Deposit competition and loan markets
Journal of Banking & Finance, 2017, vol. 80, issue C, 108-118
Less-intense competition for deposits, by mitigating banks’ incentive to take excessive risks, is traditionally believed to lead to lower non-performing loan (NPL) ratios and more-stable banks. This paper revisits this proposition in a model with borrower moral hazard in which banks’ NPL ratios depend endogenously on their loan pricing. In relatively uncompetitive loan markets, less-fierce competition for deposits (i.e., lower deposit rates) leads to lower loan rates and, thus, safer loans. In more-competitive markets, the opposite can occur: As banks’ deposit-repayment burdens decline, they become less eager to risk-shift; this softens competition for risky loans, leading to higher loan rates and, ultimately, riskier loans. Overall, the model predicts a hump-shaped relationship between banks’ pricing power in deposit markets and their NPL ratios.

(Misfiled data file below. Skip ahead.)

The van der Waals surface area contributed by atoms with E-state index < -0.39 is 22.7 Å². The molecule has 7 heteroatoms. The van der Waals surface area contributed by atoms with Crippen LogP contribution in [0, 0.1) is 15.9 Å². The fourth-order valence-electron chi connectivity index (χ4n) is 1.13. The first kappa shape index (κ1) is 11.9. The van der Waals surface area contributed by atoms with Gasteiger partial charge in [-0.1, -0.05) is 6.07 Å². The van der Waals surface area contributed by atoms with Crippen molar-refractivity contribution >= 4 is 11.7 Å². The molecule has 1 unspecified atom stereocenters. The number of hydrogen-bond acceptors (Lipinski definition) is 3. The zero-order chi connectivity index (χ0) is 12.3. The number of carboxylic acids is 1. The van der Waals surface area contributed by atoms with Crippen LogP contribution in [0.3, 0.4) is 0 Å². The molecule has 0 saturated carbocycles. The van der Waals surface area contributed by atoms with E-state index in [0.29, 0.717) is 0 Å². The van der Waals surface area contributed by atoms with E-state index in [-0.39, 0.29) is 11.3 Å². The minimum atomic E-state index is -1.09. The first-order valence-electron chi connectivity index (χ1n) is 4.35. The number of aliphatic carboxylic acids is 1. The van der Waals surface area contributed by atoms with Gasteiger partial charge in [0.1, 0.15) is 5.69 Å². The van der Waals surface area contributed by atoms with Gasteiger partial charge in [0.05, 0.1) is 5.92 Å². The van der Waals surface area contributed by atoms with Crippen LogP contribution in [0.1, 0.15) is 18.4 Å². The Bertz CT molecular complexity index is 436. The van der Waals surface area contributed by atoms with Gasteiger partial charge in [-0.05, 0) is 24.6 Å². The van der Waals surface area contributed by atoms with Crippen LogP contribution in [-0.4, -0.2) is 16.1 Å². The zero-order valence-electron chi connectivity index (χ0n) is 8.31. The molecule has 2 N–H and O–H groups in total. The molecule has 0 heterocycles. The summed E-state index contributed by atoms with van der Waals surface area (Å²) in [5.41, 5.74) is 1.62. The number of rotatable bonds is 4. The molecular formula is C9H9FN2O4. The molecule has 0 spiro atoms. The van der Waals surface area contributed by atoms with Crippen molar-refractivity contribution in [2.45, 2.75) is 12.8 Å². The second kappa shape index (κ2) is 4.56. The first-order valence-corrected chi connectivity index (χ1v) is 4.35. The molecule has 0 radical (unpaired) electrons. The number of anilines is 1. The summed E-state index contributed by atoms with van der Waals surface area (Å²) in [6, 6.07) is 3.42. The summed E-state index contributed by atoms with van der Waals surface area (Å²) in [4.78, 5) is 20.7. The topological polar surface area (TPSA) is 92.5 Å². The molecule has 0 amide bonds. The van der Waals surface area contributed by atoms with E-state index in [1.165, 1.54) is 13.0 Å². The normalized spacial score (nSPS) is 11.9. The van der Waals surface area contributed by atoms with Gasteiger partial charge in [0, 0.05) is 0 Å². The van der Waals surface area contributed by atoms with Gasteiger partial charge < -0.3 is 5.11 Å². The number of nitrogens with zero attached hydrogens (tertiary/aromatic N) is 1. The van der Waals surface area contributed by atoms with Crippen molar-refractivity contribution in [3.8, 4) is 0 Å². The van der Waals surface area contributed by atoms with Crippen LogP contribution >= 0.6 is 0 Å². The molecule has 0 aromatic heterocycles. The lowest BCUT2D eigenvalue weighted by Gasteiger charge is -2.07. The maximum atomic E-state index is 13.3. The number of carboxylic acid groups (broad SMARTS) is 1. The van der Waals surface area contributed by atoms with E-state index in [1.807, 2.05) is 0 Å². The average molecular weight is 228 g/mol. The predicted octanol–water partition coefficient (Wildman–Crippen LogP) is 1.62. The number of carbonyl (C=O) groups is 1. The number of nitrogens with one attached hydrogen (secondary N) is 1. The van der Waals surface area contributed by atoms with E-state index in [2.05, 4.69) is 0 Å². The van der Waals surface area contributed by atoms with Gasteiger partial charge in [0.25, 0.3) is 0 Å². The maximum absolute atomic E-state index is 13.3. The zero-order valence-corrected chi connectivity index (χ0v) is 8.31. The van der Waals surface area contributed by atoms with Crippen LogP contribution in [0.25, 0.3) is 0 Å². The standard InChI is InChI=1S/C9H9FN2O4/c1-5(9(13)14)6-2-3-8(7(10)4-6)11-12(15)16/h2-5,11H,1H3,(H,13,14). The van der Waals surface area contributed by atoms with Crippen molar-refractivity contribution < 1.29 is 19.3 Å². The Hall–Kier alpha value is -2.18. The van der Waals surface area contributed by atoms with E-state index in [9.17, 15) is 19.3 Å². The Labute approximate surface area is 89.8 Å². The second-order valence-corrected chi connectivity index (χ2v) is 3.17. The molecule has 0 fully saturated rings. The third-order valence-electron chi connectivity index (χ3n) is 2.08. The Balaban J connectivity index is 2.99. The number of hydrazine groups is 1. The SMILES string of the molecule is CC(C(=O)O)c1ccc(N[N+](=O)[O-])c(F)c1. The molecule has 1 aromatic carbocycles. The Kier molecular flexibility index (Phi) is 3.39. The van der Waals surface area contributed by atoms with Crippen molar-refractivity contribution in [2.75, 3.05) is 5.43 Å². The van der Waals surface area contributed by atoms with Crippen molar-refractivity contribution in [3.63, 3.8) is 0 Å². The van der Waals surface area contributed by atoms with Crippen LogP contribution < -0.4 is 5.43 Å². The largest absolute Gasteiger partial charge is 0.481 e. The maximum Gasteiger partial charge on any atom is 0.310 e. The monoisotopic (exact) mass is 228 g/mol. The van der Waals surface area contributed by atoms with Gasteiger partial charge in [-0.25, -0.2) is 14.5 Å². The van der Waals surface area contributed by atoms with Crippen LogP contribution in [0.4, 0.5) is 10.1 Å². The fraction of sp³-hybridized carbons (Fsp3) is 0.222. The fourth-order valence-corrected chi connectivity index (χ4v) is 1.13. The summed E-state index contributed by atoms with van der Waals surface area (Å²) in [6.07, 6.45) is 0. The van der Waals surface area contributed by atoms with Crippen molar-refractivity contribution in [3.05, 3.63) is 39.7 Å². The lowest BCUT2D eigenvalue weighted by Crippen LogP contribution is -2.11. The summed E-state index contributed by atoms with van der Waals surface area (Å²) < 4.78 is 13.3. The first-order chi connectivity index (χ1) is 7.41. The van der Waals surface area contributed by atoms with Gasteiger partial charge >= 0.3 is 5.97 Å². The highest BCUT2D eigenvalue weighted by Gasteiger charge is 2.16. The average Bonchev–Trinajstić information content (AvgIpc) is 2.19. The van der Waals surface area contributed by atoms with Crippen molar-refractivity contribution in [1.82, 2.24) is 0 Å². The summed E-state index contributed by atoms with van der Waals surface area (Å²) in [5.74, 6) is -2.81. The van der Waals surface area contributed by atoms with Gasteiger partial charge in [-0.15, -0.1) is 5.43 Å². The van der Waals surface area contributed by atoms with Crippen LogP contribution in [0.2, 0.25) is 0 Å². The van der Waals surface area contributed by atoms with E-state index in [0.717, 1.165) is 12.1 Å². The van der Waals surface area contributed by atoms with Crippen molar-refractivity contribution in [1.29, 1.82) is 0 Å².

Keywords: Bank competition; Loan pricing; Financial stability (search for similar items in EconPapers)
JEL-codes: G2 G3 L1 L3 (search for similar items in EconPapers)
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Persistent link: http://EconPapers.repec.org/RePEc:eee:jbfina:v:80:y:2017:i:c:p:108-118
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